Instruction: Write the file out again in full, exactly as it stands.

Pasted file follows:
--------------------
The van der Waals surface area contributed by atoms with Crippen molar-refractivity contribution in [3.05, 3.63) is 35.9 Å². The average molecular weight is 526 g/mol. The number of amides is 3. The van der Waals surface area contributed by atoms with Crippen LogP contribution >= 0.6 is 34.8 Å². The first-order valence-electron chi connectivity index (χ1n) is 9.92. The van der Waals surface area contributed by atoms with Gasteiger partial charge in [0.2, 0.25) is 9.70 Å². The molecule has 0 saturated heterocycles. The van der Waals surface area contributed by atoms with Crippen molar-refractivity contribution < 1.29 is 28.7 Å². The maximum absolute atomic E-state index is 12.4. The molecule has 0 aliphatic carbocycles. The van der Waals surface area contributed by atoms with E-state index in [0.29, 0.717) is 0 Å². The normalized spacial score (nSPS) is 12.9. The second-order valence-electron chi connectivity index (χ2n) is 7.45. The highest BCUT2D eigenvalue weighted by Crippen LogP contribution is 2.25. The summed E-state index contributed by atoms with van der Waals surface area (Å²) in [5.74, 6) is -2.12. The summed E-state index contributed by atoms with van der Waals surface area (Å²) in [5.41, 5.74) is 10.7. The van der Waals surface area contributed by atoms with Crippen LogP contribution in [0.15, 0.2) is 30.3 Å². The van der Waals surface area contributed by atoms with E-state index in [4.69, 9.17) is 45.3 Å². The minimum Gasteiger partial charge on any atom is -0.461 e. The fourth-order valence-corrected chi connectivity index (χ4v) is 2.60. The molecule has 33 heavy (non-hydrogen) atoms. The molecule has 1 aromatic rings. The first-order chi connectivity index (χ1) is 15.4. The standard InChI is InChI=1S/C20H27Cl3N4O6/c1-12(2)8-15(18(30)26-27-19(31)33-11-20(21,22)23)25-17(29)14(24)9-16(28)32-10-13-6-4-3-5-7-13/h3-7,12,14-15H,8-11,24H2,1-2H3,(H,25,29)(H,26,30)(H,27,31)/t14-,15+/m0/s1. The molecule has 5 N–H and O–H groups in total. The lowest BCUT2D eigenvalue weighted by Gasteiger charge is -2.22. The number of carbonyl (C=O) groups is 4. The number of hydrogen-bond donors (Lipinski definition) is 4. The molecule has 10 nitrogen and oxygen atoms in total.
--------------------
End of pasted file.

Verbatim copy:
The van der Waals surface area contributed by atoms with Crippen molar-refractivity contribution in [3.05, 3.63) is 35.9 Å². The average molecular weight is 526 g/mol. The number of amides is 3. The van der Waals surface area contributed by atoms with Crippen LogP contribution >= 0.6 is 34.8 Å². The first-order valence-electron chi connectivity index (χ1n) is 9.92. The van der Waals surface area contributed by atoms with Gasteiger partial charge in [0.2, 0.25) is 9.70 Å². The molecule has 0 saturated heterocycles. The van der Waals surface area contributed by atoms with Crippen molar-refractivity contribution < 1.29 is 28.7 Å². The maximum absolute atomic E-state index is 12.4. The molecule has 0 aliphatic carbocycles. The van der Waals surface area contributed by atoms with E-state index in [0.29, 0.717) is 0 Å². The normalized spacial score (nSPS) is 12.9. The second-order valence-electron chi connectivity index (χ2n) is 7.45. The highest BCUT2D eigenvalue weighted by Crippen LogP contribution is 2.25. The summed E-state index contributed by atoms with van der Waals surface area (Å²) in [5.74, 6) is -2.12. The summed E-state index contributed by atoms with van der Waals surface area (Å²) in [5.41, 5.74) is 10.7. The van der Waals surface area contributed by atoms with Crippen LogP contribution in [0.15, 0.2) is 30.3 Å². The van der Waals surface area contributed by atoms with E-state index in [4.69, 9.17) is 45.3 Å². The minimum Gasteiger partial charge on any atom is -0.461 e. The fourth-order valence-corrected chi connectivity index (χ4v) is 2.60. The molecule has 33 heavy (non-hydrogen) atoms. The molecule has 1 aromatic rings. The first-order chi connectivity index (χ1) is 15.4. The standard InChI is InChI=1S/C20H27Cl3N4O6/c1-12(2)8-15(18(30)26-27-19(31)33-11-20(21,22)23)25-17(29)14(24)9-16(28)32-10-13-6-4-3-5-7-13/h3-7,12,14-15H,8-11,24H2,1-2H3,(H,25,29)(H,26,30)(H,27,31)/t14-,15+/m0/s1. The molecule has 5 N–H and O–H groups in total. The lowest BCUT2D eigenvalue weighted by Gasteiger charge is -2.22. The number of carbonyl (C=O) groups is 4. The number of hydrogen-bond donors (Lipinski definition) is 4. The molecule has 10 nitrogen and oxygen atoms in total.